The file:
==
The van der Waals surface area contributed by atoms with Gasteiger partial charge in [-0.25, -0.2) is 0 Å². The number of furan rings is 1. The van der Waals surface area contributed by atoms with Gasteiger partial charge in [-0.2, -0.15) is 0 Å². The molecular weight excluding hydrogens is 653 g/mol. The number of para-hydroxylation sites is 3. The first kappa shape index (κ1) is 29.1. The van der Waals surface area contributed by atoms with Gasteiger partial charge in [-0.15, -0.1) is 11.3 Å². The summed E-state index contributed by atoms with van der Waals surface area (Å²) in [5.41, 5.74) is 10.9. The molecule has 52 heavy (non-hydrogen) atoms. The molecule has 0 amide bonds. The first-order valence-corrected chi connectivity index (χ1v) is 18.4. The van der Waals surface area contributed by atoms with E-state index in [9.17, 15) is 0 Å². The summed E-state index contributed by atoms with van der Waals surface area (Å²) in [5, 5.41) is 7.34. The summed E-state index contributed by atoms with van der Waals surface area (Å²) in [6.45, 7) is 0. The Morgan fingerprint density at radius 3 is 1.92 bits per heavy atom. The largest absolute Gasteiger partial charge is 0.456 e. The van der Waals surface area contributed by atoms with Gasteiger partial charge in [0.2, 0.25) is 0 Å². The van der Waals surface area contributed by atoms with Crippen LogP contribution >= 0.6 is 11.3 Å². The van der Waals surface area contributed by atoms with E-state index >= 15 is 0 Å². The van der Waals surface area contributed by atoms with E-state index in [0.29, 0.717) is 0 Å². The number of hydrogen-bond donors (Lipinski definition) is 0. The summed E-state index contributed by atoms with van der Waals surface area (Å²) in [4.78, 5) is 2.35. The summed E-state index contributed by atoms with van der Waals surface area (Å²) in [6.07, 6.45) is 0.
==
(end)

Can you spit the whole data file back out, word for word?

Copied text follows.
The van der Waals surface area contributed by atoms with Gasteiger partial charge in [-0.25, -0.2) is 0 Å². The number of furan rings is 1. The van der Waals surface area contributed by atoms with Gasteiger partial charge in [-0.2, -0.15) is 0 Å². The molecular weight excluding hydrogens is 653 g/mol. The number of para-hydroxylation sites is 3. The first kappa shape index (κ1) is 29.1. The van der Waals surface area contributed by atoms with Gasteiger partial charge in [-0.15, -0.1) is 11.3 Å². The summed E-state index contributed by atoms with van der Waals surface area (Å²) in [5.41, 5.74) is 10.9. The molecule has 52 heavy (non-hydrogen) atoms. The molecule has 0 amide bonds. The first-order valence-corrected chi connectivity index (χ1v) is 18.4. The van der Waals surface area contributed by atoms with E-state index in [9.17, 15) is 0 Å². The summed E-state index contributed by atoms with van der Waals surface area (Å²) in [5, 5.41) is 7.34. The summed E-state index contributed by atoms with van der Waals surface area (Å²) in [6.45, 7) is 0. The Morgan fingerprint density at radius 3 is 1.92 bits per heavy atom. The largest absolute Gasteiger partial charge is 0.456 e. The van der Waals surface area contributed by atoms with Gasteiger partial charge in [0.2, 0.25) is 0 Å². The van der Waals surface area contributed by atoms with Crippen LogP contribution >= 0.6 is 11.3 Å². The van der Waals surface area contributed by atoms with E-state index >= 15 is 0 Å². The van der Waals surface area contributed by atoms with E-state index in [0.29, 0.717) is 0 Å². The number of hydrogen-bond donors (Lipinski definition) is 0. The summed E-state index contributed by atoms with van der Waals surface area (Å²) in [4.78, 5) is 2.35. The summed E-state index contributed by atoms with van der Waals surface area (Å²) in [6.07, 6.45) is 0.